Let’s talk about your dad. How’s he doing?

He’s doing great. He’s 84, I believe, and he’s in great shape. He lives in Lubbock. He is scared to death to fly. My brother and I always go down there every year to take him somewhere for his birthday.

When’s his birthday?

April 10th. We’ve been down to Big Bend. We’ve been to New Mexico. We got him to fly one year to Montana.

Was he a nervous wreck?

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He’s a total nervous wreck.

He was only willing to do it because he was going to Montana.

You have to know him. He’s a real hoot. He goes, “We’re landing in Denver.” I go, “Yeah.” He goes, “Your brother’s from California. Do you think they could sneak in that marijuana on the plane to let me calm down a little bit? I’m not sure whiskey’s going to take care of this problem.” I thought it was funny as heck. Anyway, we went down a Big Bend. My dad lived his entire life here and he never went to Big Bend and we took him down there. I think we’re going to take him back. He just loves it. It’s either there or Palo Duro Canyon.

Palo Duro Canyon is awesome. It’s a lot easier trip from Lubbock. It is much easier to go to. That might be the trip.

I will encourage you to get on my Facebook and dig around a little bit. You will see the trip to Big Bend. He’s lived his entire life here and he never went to Big Bend. We took him down there. One of the things that he enjoyed the most about it is that we went down to Presidio and then went up the Big Bend road there, I would pull over and we would stop. He’s a little more conservative in his political thinking than I am and so is my brother. I would point out this beautiful landscape, the scenery and I’m going, “Where do you think we should build that wall through here?” We had the best time. Let’s not dive into politics. That was a joke for our trip drink driving around.

Please explain a little bit, without going into the minutia. What does the imminent domain mean?

Eminent domain means the government can come in and seize your land. They have to pay you fair value for it. They want to build the wall, which probably is unnecessary to do based on the topography of the area. They’re going to cut people off from hundreds of acres of their own property because they’re going to build it on this side of the Rio Grande. Therefore, there are a lot of ranchers down there that have bunkhouses, houses, homes, churches. There’s a church down there that’s going to have a wall built. While they’re technically in Texas, they’re walled off from Texas. They’re going to be in Mexico in effect because they took all your land. It’s an interesting issue, one that we could go on forever but we probably shouldn’t in this show.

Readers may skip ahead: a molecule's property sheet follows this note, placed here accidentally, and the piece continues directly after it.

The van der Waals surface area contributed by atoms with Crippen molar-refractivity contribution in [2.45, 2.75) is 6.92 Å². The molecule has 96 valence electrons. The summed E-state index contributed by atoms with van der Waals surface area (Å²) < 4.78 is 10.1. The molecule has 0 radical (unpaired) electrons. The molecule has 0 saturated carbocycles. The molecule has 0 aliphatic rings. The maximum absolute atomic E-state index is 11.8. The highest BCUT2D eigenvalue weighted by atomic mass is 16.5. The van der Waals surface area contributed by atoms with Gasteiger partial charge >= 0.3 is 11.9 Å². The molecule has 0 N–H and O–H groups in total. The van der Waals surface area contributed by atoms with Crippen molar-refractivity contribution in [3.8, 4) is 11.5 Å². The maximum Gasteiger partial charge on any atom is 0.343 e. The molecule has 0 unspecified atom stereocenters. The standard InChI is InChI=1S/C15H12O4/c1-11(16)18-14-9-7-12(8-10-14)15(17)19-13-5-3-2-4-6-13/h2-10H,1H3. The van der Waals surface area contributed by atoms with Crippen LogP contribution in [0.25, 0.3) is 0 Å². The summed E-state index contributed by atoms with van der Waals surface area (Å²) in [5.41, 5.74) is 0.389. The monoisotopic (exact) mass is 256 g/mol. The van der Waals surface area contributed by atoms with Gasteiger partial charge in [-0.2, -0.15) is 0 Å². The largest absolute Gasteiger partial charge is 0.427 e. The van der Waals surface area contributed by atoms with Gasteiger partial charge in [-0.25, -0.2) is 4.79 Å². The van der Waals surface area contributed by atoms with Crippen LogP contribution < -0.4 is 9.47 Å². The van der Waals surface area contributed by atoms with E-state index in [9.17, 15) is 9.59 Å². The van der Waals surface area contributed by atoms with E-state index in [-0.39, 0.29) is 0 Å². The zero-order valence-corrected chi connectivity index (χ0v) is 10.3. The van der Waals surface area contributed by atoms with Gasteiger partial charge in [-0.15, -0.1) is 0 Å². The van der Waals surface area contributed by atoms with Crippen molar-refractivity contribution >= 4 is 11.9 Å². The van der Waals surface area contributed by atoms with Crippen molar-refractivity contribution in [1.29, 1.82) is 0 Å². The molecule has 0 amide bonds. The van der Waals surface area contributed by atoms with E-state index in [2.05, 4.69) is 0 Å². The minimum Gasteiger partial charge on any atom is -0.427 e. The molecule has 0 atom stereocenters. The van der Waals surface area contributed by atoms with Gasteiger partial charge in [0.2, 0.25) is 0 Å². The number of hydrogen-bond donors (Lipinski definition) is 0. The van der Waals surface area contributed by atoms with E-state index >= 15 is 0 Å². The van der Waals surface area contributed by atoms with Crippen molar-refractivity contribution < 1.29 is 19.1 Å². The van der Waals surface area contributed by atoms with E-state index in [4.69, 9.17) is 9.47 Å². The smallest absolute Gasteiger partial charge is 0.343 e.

I was trying to remember the first time I ever met you. I knew I met you before I got to know you.

I’m trying to remember the first place that we did meet because it was through TTLA.

TBC 1 | Plaintiff’s Lawyer
Plaintiff’s Lawyer: When we get in the courtroom, we tell a story. We want people to get to know our clients, understand where they came from, how they got to where they are, and what happened to them.


That was what I was transitioning to. It was a little bit about I was showing you a little plaque I put up in honor of Steve but thank God for him. He can be a hot button issue. Steve Mostyn was a dear friend of both of us and frankly introduced us together.

Do you know how I first met Steve? I was going through my divorce. We were in Santa Fe, New Mexico, he walked into this bar. He was young and I was younger, he ordered a bottle of Don Pérignon. We drank it and he wanted another one. It was the first time I ever met Steve. He says, “Are you game?” I said, “Yeah, I’m game. Let’s get it.” He ordered it and they wouldn’t serve it to him. They said, “No, sir, you’ve had enough.” I said, “I want that bottle.” They said, “No, Sir, you’ve had enough as well.” They both very politely asked us to leave and we did. As we walked out the door, it was like that scene from Casa Blanca where we looked at each other and thought this is the beginning of a beautiful relationship. It was nothing but just a wonderful relationship after that. You’re right. Steve was a lightning rod. He was a force to be reckoned with. I miss him dearly.

I actually met Steve when I was in law school at Tech. He was young.